ADDU Leadership and “God’s High Command”

[Homily: College Baccalaureate Mass, March 28, 2014]

We come together this evening with a deep, deep sense of gratitude. On the one hand, there is the great joy obvious in the glow of your faces that finally this day of college graduation has arrived.  On the other hand there is the feeling of incredulity, the stupefied question: “Omigosh!  Is it really true?  Am I really graduating?”  To your own answer of, “Yes, it’s really happening!  My name was on the list of graduates!” you add your memories of hours and hours of classes, some exhilarating, others perplexing, some exciting, others boring, but out of which you gained much of the knowledge that today entitles you to graduation.

But it was certainly not only the classes.  It was also the long hours of study, the work with classmates on shared projects, the reading, the writing, the cramped preparation for exams, the Masses in the chapel, the University liturgies in Matina, the moments of silent prayer, even as you had to contend with such as athletics and physical education, immersion in the lives of the poor, the Cheer Dancing Competition, the Awitenista, the Utakan, the relief for victims of Typhoon Pablo, the demands from your barkadas, or from your families, or from your “special someone,” the demand for time, never enough, for chores, never completed, and for affection, never sufficient.

Outside of all this, for a good number of you, there was a demand for leadership. You were called to leadership – not to a leadership that imposed your views and your personalities on others, but a leadership that we have called ADDU leadership sui generis – that leadership that emerges uniquely from your appropriation of the values in the mission-vision statement of the ADDU. This is leadership that is educated, that appreciates knowledge, that loves the truth, that is shaped by a relationship with God, responsive to the call of justice and of the common good, sensitive to cultures, open to inter-religious dialogue, and committed to environmental protection and preservation.

Life at ADDU has become so much a part of you, it is hard today to imagine that with your graduation it shall be over.  But it is over, at least for you.  Not everyone made it.  Of 1.739 students scheduled for graduation, you are only 1,399.  That means, for every five graduating condidates, only four made it. You move on.  You move on to the hope that is yours as graduates of this school: to service of your society, to service of your Church, to entrepreneurship, to business management, to preparation for professional board exams, to further studies in your fields of specialization.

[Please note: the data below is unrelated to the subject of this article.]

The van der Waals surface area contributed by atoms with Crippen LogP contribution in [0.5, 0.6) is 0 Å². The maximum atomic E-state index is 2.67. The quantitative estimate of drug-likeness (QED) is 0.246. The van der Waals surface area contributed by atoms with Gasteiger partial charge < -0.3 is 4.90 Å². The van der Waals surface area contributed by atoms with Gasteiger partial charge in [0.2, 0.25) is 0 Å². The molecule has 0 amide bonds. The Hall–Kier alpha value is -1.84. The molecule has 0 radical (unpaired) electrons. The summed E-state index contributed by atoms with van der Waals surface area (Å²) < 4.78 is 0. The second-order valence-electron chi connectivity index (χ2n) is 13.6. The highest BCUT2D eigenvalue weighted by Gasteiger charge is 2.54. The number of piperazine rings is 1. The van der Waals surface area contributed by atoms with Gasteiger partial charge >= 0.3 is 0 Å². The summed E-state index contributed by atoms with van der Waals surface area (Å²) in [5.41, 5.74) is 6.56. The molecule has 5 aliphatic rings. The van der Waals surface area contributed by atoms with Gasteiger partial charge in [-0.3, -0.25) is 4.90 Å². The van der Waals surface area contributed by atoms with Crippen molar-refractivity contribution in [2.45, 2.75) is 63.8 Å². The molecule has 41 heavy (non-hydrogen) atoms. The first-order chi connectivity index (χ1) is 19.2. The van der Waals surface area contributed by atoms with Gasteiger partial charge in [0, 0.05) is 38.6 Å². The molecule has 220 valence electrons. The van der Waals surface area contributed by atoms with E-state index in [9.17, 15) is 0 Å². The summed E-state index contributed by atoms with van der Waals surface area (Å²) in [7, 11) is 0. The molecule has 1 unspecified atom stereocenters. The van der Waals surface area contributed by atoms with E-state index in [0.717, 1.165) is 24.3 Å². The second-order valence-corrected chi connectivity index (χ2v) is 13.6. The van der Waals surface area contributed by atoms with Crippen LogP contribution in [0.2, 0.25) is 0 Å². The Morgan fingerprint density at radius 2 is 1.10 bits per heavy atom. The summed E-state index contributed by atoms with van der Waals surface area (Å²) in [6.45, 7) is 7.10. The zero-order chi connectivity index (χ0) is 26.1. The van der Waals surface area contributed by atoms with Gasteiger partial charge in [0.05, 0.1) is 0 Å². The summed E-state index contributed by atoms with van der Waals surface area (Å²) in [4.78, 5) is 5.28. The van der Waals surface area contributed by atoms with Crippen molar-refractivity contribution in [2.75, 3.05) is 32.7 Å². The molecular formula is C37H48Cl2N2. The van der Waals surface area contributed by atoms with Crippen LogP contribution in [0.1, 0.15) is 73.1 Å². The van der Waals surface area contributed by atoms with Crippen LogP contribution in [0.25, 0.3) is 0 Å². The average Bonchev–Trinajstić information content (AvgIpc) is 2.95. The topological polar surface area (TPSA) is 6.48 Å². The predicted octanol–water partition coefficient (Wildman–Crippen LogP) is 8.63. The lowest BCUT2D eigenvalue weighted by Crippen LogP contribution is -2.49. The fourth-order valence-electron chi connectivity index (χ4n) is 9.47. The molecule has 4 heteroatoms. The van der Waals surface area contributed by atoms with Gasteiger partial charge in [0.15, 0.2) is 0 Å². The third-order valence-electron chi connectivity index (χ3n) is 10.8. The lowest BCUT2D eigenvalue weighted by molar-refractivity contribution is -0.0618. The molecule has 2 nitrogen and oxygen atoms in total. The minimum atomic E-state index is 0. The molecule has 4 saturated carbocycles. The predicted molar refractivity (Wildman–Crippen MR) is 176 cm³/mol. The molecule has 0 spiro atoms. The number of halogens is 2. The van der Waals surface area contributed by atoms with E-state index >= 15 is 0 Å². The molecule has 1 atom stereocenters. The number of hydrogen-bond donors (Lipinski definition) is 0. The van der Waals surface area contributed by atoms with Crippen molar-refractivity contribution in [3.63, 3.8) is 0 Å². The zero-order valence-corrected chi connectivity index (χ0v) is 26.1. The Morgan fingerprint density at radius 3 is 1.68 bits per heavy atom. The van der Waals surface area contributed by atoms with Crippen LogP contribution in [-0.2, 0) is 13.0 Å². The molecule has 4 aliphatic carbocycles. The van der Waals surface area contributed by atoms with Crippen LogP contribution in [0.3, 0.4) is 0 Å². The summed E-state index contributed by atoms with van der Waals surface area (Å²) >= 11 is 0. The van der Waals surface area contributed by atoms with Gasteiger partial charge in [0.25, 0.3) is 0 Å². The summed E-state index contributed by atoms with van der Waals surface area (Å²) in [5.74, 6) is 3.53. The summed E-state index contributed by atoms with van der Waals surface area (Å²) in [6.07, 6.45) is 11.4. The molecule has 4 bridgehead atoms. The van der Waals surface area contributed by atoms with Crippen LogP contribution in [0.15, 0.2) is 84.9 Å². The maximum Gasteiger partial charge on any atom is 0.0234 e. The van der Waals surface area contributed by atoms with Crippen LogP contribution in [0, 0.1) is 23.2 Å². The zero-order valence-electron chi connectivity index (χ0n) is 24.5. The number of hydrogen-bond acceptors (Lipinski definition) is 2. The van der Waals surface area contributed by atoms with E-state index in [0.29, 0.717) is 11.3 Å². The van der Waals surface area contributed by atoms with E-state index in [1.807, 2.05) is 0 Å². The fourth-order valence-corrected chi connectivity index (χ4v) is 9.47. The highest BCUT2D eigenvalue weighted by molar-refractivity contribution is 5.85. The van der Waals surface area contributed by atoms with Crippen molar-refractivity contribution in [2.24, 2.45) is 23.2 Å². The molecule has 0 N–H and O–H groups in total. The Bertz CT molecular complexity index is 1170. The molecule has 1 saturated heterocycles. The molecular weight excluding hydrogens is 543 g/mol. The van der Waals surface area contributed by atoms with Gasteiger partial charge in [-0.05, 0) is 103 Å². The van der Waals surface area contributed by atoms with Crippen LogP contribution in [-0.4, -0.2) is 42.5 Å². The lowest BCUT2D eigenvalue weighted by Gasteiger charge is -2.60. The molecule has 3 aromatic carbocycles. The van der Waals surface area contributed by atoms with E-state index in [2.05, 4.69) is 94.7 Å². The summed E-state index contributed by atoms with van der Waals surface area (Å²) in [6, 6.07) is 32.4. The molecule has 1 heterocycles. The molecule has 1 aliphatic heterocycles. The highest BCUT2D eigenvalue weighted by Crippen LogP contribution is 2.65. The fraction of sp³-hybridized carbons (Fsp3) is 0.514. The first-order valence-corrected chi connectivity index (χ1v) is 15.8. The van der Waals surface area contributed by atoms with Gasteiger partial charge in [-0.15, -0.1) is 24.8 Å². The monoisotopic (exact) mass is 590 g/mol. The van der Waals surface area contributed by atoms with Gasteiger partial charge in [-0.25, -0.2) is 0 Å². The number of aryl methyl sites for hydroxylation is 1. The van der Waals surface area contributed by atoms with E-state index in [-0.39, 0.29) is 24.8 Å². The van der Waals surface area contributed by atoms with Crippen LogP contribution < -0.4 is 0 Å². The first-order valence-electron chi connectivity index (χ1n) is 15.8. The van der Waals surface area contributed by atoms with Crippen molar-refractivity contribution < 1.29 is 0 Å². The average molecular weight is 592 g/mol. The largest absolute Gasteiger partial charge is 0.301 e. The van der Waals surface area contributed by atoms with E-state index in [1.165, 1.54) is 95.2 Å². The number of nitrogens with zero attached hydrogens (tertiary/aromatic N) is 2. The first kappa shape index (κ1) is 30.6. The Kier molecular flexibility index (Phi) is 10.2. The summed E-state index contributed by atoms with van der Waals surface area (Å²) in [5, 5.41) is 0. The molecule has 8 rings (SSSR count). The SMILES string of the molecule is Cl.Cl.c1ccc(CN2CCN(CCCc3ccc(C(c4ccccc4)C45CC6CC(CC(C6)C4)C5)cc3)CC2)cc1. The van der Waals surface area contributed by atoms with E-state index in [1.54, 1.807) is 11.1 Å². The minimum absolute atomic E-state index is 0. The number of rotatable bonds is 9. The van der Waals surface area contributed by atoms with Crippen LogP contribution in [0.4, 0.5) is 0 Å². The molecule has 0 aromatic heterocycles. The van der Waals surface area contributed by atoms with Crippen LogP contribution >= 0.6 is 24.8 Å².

There is therefore much warrant for gratitude:  gratitude to your parents, relatives and benefactors who put their faith in you and underwrote your studies, gratitude to the your teachers who shared with you their knowledge and stretched you to your academic achievement, gratitude to your friends who were your joy in good times, your strength in trial, and your hope despair;  gratitude to your God, whom I hope over the years you have gotten to know better, not just as a concept, greater than which nothing can be conceived, but as the Father Almighty, the Redeemer, Friend, Brother, the Spirit. He is the Holy present in the in the awesomeness of suns, moons, galaxies and stars, present in the mystery of the atoms, neutrons and electrons; present in the rampaging winds that bring down billboards, buildings and trees, present in the gentle breeze the cools on a hot, sweltering day.

This God whom you thank on your graduation day has from our Gospel for today two simple messages.  If you are educated enough to understand and live these messages, your Ateneo education shall have been successful.  And you shall be rich and happy.  Misunderstand these messages, ignore them, or disobey them, your Ateneo education shall have been worthless.  Your life will be shallow and sad.

First, on this day, God says:  There is a God.  I am the Lord your God. Love me.  Love me because I have loved you first. I have loved you in your parents, in your brothers and sisters, in your teachers, in your friends. I have loved you in giving you your education, even in your last exams.  You know that.  I have loved you giving you the happiness of this day, and I will continue to love you.

Second, on this day, God says: People are important to me. As I have loved you, so have I loved them.  Love them as well, especially those who are weaker than you, especially those who are powerless and vulnerable. Moved by my love for you, love those whom I love.  In my love, seek the good of all, heal your wounded cultures, re-discover in all religions my unifying compassion, forge peace not war in my name, support the integration of the Bangsamoro into Filipino society, do not squander the hope of the Comprehensive Agreement Bangsamoro but make it the first page of a new chapter of enduring peace in Mindanao, make my created world a garden teeming with life and beauty, a home for humanity, a source of healing and re-creation.  Fulfilling this command will not be easy.  There will be those who will oppose you with wealth, power, lies, defamation, and even violence.  There will be those who will prepare for you a Cross, as they did for me.  But take comfort in the fact that I command you to love. And that in love accepted to full, there is life and Resurrection.

These are his two messages on your graduation day; these are his two commands. Perhaps our Blue Knight Song expresses the only appropriate response:

 

Let all you knights of Davao

To God’s high command

Your hearts bow.

Go onward on to the fight

Where glory is shining bright.

O shake the mountains with your song

And with your banners march along…

 

 

 

 

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About Joel Tabora, S.J.

Jesuit. Educator
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